Problem description : Some external hard disks / USB flash drives do not show actual space as mentioned in the factory settings.
This is a common problem when you use an 8 GB USB drive to make it bootable to install a firmware/ driver on a server, which is a DOS flavored utility. After this, connect the flash drive to a laptop and it shows less than 2 GB. The reason for this is when making the flash disk to run a DOS program, it will format the flash disk with FAT file system. To correct this we need command line mode.
In Disk Management we can see the remaining space is available as unallocated. To partition it and make use of it, run the following from the command prompt:
Before executing the disk part command, make sure that the data from the flash drive is backed up as the command
wipes data from the flash drive - or
any other drive you select.
Run command prompt as administrator
Type "list disk" it will show the following output (as example)
Disk ### Status Size Free Dyn Gpt-------- ---------- ------- ------- --- ---Disk 0 Online 2040 GB 0 BDisk 1 Online 683 GB 0 B
To select Disk 0:
Type "select disk 0"
(or whatever number that corresponds to your flash drive or disk), and
proceed at your own risk, in particular if you have other external hard disks or USB flash drives connected to your computer.
This will shows the output as "Disk 0 is now the selected disk."
In the prompt type "clean"
if you are satisfied that you have selected the right disk.
Now the entire disk shows as unallocated. You can create new partition using disk management or by using the following commands
Software can actually reprogram the block counts in SSDs, USB flash drives, SATA and SAS disks to make the drive report any capacity (less than the true physical capacity). If I were to send the command to a device to instruct it to report that total capacity was 57KB, then you could run this all day long, and even do a full format on windows, DOS, LINUX, and all you will ever see is 57KB.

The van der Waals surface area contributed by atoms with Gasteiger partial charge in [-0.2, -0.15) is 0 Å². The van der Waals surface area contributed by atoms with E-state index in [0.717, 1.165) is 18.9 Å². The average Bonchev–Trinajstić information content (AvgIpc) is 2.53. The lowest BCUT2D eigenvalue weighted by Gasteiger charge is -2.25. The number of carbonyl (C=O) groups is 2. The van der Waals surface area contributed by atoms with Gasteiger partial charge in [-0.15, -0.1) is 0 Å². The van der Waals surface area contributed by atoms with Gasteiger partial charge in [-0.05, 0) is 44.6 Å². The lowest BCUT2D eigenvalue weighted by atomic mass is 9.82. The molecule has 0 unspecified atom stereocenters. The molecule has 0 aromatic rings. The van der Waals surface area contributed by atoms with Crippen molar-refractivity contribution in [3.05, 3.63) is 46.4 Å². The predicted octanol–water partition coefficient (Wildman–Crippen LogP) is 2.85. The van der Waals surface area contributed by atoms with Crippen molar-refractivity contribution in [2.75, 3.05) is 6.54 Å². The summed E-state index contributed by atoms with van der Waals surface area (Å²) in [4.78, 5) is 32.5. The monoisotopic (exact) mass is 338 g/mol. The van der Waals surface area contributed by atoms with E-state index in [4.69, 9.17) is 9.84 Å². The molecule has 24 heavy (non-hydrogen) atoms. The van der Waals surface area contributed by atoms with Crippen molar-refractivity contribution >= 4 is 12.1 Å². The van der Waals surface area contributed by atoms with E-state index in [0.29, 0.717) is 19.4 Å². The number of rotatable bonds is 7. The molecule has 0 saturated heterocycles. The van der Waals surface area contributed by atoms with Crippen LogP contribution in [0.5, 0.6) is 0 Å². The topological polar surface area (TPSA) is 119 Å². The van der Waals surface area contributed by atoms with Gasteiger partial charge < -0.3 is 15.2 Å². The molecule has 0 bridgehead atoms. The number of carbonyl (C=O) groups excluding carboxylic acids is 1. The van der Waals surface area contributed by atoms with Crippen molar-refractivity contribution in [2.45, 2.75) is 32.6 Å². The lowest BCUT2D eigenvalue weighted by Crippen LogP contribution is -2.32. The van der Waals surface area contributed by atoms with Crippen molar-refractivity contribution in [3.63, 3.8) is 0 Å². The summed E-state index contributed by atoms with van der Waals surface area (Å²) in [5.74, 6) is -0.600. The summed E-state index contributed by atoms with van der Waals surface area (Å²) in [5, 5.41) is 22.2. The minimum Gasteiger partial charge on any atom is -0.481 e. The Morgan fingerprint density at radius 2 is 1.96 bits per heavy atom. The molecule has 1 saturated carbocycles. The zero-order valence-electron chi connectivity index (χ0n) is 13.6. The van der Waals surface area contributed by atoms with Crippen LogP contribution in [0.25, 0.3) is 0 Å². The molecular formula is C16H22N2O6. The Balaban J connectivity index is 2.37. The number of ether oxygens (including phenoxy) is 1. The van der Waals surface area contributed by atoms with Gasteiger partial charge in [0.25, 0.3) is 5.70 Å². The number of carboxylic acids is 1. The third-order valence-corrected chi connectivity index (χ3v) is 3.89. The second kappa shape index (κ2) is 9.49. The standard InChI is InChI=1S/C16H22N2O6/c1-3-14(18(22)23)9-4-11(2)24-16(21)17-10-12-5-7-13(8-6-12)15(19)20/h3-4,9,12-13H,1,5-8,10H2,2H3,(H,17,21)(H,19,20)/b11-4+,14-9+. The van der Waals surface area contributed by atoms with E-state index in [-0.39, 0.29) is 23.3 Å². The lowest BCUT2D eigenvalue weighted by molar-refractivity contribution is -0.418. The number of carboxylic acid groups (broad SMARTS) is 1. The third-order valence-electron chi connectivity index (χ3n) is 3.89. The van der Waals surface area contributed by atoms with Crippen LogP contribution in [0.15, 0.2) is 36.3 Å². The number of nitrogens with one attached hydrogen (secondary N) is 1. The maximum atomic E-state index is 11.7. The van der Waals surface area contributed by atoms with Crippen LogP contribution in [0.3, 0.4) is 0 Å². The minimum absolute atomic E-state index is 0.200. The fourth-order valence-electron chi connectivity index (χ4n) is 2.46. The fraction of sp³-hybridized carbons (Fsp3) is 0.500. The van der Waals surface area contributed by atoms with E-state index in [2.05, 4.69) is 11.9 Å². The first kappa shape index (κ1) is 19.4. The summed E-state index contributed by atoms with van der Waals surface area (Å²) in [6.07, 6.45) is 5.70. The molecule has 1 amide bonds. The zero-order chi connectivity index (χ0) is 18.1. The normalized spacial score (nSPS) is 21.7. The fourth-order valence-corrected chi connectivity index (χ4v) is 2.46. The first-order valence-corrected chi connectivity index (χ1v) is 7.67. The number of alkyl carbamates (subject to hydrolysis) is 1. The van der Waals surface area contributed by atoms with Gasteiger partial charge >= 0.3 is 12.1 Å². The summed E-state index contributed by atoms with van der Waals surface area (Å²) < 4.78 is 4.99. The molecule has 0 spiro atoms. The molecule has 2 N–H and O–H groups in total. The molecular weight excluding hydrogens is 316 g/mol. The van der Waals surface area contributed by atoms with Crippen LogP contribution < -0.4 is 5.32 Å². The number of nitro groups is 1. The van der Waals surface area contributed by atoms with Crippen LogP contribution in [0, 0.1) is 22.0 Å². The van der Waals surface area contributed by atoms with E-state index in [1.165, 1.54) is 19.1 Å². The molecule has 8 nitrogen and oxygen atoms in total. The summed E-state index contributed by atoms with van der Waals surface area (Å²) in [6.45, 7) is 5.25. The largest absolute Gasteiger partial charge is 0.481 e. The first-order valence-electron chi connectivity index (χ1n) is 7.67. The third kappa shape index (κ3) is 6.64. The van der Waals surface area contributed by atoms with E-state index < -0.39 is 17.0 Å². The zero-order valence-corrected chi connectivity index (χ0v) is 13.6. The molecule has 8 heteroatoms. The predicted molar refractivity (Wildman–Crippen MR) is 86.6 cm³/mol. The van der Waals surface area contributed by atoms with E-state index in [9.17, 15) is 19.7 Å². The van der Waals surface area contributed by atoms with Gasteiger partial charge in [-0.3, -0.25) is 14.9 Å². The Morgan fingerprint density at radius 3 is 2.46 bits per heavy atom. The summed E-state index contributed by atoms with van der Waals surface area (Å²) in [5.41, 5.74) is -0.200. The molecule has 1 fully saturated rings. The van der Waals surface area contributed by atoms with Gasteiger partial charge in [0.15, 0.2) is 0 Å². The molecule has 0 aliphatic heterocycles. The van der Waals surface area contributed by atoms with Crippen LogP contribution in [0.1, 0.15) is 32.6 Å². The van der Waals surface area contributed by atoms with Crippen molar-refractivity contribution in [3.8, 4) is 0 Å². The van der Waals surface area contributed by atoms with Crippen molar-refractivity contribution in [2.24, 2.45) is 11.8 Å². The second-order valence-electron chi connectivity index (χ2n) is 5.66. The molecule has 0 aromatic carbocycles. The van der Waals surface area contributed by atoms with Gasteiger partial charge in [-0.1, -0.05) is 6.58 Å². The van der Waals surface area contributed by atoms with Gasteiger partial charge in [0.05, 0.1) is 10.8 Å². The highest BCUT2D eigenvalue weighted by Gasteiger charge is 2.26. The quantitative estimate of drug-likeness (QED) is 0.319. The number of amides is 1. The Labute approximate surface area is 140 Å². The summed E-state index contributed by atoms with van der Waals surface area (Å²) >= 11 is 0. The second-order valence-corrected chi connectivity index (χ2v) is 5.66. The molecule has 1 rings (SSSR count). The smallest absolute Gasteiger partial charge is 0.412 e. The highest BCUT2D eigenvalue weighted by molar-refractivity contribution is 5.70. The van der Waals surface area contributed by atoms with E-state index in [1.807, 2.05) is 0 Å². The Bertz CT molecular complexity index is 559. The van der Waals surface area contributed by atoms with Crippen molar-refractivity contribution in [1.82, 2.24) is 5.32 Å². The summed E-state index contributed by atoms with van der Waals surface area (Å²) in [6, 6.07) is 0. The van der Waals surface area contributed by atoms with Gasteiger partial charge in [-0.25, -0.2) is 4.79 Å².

Granted people like me write such code for appliance manufacturers, and antivirus people and entities that care about security and hacking, but it does not change the fact that your technique won't work if I short stroke a device, nor will it even be able to detect that this has happened.
I've tried the commands above, but it was not successful for me and it was producing the same result as I do it with Device Manager.
At the end of "format fs=fat32" I've got the below message,
"100 percent completed"
Virtual Disk Service error:
The volume size is too big."
So I tried the same command with NTFS and it was success.
I even tried multiple tools like "HDD restore capacity" (Works for HDD connected in SATA cable), since I've WD external hard disk connected by USB.
Now I don't have any clue how to restore my lost space.
Details about my device:
OS: Windows 7 64 bit
Model: WD Elements external hard disk connected by USB
Claimed size : 2 TB (1.86 TB)
Size as per Windows: 37.26 GB